- All Mountain Novice -- 1.0 degree
- Snowboard Beginner -- 0 to 1.0 degrees
- Snowboard Intermediate -- 1.0 degree
- Snowboard Freerider -- 1.0 to 2.0 degrees
- Snowboard Spinner -- 0 degree
- Snowboard Halfpipe -- 1.0 degree
- Snowboard Boardercross -- 1.0 to 2.0 degrees
- Snowboard Slalom -- 2.0 to 3.0 degrees
- Snowboard GS -- 2.0 degrees
- De-tuning affects the the turn shape, the less dulling, the truer the shape of the turn to the side cut.
- De-tune less for a sharper turn radius.
- For an aggressive turn use less de-tuning (about 2 in. or 5 cm).
- Adjust the sharpness according to snow conditions with the gumi.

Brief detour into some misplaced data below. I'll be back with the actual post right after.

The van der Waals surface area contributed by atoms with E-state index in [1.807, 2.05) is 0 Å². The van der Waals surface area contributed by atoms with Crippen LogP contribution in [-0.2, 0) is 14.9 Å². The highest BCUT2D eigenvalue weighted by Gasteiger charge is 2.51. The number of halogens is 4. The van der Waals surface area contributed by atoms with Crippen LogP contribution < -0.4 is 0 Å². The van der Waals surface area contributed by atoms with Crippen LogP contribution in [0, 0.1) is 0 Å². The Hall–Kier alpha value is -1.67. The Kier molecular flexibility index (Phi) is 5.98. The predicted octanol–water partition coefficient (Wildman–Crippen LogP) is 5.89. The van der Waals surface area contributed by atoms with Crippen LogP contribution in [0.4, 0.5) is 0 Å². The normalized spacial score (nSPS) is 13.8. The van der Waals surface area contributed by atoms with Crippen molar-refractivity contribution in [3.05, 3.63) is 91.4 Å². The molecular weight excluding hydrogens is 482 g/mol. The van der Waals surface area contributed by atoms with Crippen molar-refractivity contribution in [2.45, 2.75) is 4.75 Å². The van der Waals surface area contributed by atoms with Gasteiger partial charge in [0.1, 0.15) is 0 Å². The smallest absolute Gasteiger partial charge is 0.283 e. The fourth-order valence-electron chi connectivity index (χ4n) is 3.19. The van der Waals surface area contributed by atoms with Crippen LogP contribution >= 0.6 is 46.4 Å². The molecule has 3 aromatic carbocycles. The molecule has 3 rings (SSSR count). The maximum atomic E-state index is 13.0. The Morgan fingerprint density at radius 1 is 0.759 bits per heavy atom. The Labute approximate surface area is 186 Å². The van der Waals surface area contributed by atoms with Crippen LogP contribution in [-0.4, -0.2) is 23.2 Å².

- For icy conditions keep it sharp.
- Control the degree of detuning in with the gumi. Use different pressure to transition the detuning between regions. Transitioning the de-tune region with different levels of dulling ensure that there isn't an abrupt change in sharpness.
- Stay sharper on chemically treated snow.
Keep edges sharp without wearing them down!
- After you set your edge angles once, use diamond or aluminum oxide stones to sharpen, not metal files. Substitute a blue DMT or yellow Moonflex diamond stone to start and follow up with finer stones.
- A file will wear down your edges - the stone will sharpen without severe metal removal.
- Sharpen your edges on a weekly basis (nightly during races) by using the diamond stone on your side edge only (unless there is damage).
- You don't need to use the file again unless you change the angle or have edge damage.
- To repair severe edge damage you may need a gray/black DMT or black Moonflex diamond stone.
Multi-Angle Ski and Snowboard Edge Tuner (RB-3505)